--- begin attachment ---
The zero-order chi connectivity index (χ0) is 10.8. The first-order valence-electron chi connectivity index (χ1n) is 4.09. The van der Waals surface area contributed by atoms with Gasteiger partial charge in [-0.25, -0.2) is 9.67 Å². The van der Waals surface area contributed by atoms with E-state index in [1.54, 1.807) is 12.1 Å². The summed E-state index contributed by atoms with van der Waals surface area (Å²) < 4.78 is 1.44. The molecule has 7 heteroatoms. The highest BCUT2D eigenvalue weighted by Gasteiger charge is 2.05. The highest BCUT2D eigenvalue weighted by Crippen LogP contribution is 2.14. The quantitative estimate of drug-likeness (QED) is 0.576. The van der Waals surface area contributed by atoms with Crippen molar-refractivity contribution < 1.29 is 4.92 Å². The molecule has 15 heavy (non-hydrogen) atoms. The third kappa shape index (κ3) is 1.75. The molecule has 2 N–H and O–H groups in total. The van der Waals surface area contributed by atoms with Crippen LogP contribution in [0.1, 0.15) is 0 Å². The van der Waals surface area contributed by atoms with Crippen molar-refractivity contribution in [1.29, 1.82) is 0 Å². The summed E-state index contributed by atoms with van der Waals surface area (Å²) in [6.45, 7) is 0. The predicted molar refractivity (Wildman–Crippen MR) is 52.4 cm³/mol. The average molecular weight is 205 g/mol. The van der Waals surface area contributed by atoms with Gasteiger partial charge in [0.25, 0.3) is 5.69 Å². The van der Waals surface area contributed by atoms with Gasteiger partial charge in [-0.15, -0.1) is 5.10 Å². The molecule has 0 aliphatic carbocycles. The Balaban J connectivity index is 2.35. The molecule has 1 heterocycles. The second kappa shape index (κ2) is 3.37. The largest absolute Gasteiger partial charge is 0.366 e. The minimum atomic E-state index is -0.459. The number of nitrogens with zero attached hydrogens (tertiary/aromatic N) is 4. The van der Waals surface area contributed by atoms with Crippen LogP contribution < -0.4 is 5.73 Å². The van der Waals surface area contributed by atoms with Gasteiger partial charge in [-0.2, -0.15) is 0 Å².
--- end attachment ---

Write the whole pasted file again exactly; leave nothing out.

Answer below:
The zero-order chi connectivity index (χ0) is 10.8. The first-order valence-electron chi connectivity index (χ1n) is 4.09. The van der Waals surface area contributed by atoms with Gasteiger partial charge in [-0.25, -0.2) is 9.67 Å². The van der Waals surface area contributed by atoms with E-state index in [1.54, 1.807) is 12.1 Å². The summed E-state index contributed by atoms with van der Waals surface area (Å²) < 4.78 is 1.44. The molecule has 7 heteroatoms. The highest BCUT2D eigenvalue weighted by Gasteiger charge is 2.05. The highest BCUT2D eigenvalue weighted by Crippen LogP contribution is 2.14. The quantitative estimate of drug-likeness (QED) is 0.576. The van der Waals surface area contributed by atoms with Crippen molar-refractivity contribution < 1.29 is 4.92 Å². The molecule has 15 heavy (non-hydrogen) atoms. The third kappa shape index (κ3) is 1.75. The molecule has 2 N–H and O–H groups in total. The van der Waals surface area contributed by atoms with Crippen LogP contribution in [0.1, 0.15) is 0 Å². The van der Waals surface area contributed by atoms with Crippen molar-refractivity contribution in [1.29, 1.82) is 0 Å². The summed E-state index contributed by atoms with van der Waals surface area (Å²) in [6.45, 7) is 0. The predicted molar refractivity (Wildman–Crippen MR) is 52.4 cm³/mol. The average molecular weight is 205 g/mol. The van der Waals surface area contributed by atoms with Gasteiger partial charge in [0.25, 0.3) is 5.69 Å². The van der Waals surface area contributed by atoms with Gasteiger partial charge in [-0.15, -0.1) is 5.10 Å². The molecule has 0 aliphatic carbocycles. The Balaban J connectivity index is 2.35. The molecule has 1 heterocycles. The second kappa shape index (κ2) is 3.37. The largest absolute Gasteiger partial charge is 0.366 e. The minimum atomic E-state index is -0.459. The number of nitrogens with zero attached hydrogens (tertiary/aromatic N) is 4. The van der Waals surface area contributed by atoms with Crippen LogP contribution < -0.4 is 5.73 Å². The van der Waals surface area contributed by atoms with Gasteiger partial charge in [-0.2, -0.15) is 0 Å².